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JAIDS Journal of Acquired Immune Deficiency Syndromes:
doi: 10.1097/01.qui.0000209910.27997.d9
Letters to the Editor

Different Methods to Calculate the Inhibitory Qoutient of Boosted Single Protease Inhibitors and Their Association With Virological Response

Winston, Alan MRCP*; Patel, Nimesh*; Back, David†; Khoo, Saye†; Bulbeck, Steve*; Mandalia, Sundhiya*; Pozniak, Anton L.*; Nelson, Mark*; Moyle, Graeme*; Gazzard, Brian*; Boffito, Marta*

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*St. Stephens Centre, Chelsea and Westminster Hospital, London, UK †Department of Pharmacology University of Liverpool, UK

To the Editor:

In individuals with incomplete suppression of HIV replication, a major clinical challenge is to establish which agents retain significant antiviral activity. Measurements of both plasma concentration and resistance of selected antiretroviral agents are widely available. Clinical studies have shown short-term virologic benefit associated with the use of resistance testing in drug-experienced patients; however, no clinical benefit has been observed with the use of plasma drug concentration monitoring in treated individuals.1

Inhibitory quotient (IQ), a measure of plasma drug exposure corrected by the degree of resistance, may enhance the result of HIV resistance tests by correcting for plasma drug exposure. Several methods to calculate IQ have been proposed including genotypic IQ (GIQ), virtual IQ (VIQ), and normalized IQ (NIQ), where the ratio of plasma drug exposure to a measure of genotypic resistance, virtual phenotypic resistance, or a calculated population IQ are calculated, respectively. Significant associations have been described between virologic response and the GIQ, VIQ, and NIQ.2-6 Despite these studies, there is a lack of standardization in the calculation of IQ, and there are no data on the benefit of 1 calculation compared with another which limits their use in clinical practice.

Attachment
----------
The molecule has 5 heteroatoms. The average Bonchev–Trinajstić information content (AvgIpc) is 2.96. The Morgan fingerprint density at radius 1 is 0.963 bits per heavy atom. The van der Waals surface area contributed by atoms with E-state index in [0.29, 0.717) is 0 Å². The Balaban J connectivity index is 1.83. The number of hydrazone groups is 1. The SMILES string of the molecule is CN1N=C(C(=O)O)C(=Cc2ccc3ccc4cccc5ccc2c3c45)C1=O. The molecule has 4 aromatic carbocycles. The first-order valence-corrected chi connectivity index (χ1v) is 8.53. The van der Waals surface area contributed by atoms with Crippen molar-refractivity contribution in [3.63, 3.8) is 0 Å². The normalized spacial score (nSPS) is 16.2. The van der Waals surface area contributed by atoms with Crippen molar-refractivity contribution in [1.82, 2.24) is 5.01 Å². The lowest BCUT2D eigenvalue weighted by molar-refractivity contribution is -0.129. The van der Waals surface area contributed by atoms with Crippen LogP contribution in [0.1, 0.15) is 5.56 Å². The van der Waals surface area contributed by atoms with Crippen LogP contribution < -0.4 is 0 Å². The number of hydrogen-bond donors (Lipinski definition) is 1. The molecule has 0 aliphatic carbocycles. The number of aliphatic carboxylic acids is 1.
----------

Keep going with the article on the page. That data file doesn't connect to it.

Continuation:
The aim of this study was to assess the association between virologic response in a cohort of HIV-1 treatment-experienced patients changing antiretroviral therapy because of virologic failure or intolerance within a prospective cohort and a range of covariates including the GIQ, VIQ, and NIQ.

The Therapeutic Drug Monitoring (TDM) Study is an ongoing prospective study assessing the usefulness of measuring protease inhibitor (PI) and nonnucleoside reverse transcriptase inhibitor trough plasma concentrations (Ctrough) in HIV-1 positive patients commencing new antiretroviral regimens at the Chelsea and Westminster Hospital, London, United Kingdom. Subjects recruited for the study underwent blood sampling to assess plasma PI and nonnucleoside reverse transcriptase inhibitor Ctrough at 4, 24, and 48 weeks. As part of a planned 24-week analysis, all antiretroviral-exposed subjects who had commenced a new ritonavir-boosted single PI regimen who enrolled in the TDM study were included in the current analysis.

All subjects had an HIV resistance test before commencing antiretroviral therapy and when changing therapy because of virologic failure. For the purpose of this analysis, the most recent HIV resistance test within 6 weeks of changing antiretroviral therapy was used. Fold change (FC) for each PI was determined from the predicted FC virtual phenotype report.